The DA will, therefore, request that the Reserve Bank of India urgently prohibit the Bank of Baroda from entering into any further transactions with the Guptas, as the money the Gupta family is transferring into their Bank of Baroda accounts was possibly obtained through illegal means.

DA to keep hawkish eye on any nuclear deal movements

The allegations in the media regarding the high-level Russian delegation who met with President Jacob Zuma shortly before the second cabinet reshuffle in seven months, which saw David Mahlobo appointed as Energy Minister, ostensibly to push through the nuclear deal in favour of the Russians, are startling, to say the least.
The previous Minister of Energy, Mmamoloko Kubayi, committed on record to abide by the Western Cape High Court’s ruling in April of this year, which declared that all Requests for Information (RFI) and potential RFP pursuant to the outdated Integrated Resource Plan (IRP) and Section 34 Ministerial Determinations are set aside with immediate effect. Mr Mahlobo is reminded that he too is bound by the court judgment and any deviation will be illegal.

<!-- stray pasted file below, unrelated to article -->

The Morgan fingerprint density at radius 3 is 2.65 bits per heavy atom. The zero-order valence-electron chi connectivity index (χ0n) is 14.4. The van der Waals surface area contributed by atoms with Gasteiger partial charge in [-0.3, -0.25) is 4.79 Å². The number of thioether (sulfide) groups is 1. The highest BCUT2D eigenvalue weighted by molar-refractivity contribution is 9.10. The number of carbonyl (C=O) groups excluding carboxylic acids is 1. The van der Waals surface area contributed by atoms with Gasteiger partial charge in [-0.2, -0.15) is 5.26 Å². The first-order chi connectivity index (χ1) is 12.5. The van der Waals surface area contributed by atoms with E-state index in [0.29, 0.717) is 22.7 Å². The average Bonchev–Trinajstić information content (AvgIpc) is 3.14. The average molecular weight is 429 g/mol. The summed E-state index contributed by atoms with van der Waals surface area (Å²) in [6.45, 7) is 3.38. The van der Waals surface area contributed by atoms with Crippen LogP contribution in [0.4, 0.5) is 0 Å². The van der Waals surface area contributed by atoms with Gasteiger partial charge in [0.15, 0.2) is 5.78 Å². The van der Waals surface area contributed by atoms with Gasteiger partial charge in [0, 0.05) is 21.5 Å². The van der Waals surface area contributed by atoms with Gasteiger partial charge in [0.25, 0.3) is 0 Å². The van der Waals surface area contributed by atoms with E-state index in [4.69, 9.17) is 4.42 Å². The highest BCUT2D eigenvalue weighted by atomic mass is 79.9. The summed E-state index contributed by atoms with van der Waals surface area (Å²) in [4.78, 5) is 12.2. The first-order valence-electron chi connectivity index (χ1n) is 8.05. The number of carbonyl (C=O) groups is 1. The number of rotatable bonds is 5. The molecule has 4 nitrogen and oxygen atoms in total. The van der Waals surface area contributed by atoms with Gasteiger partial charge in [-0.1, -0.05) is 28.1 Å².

In order for the nuclear deal to be approved, five key pieces of legislation/regulations will need to be updated and amended, which will require Parliament’s participation. These are:

  • The Integrated Resource Plan;
  • The Electricity pricing path;
  • The procurement regulations;
  • The framework agreements; and
  • Changes to the energy act – to allow for a different funding/ownership model.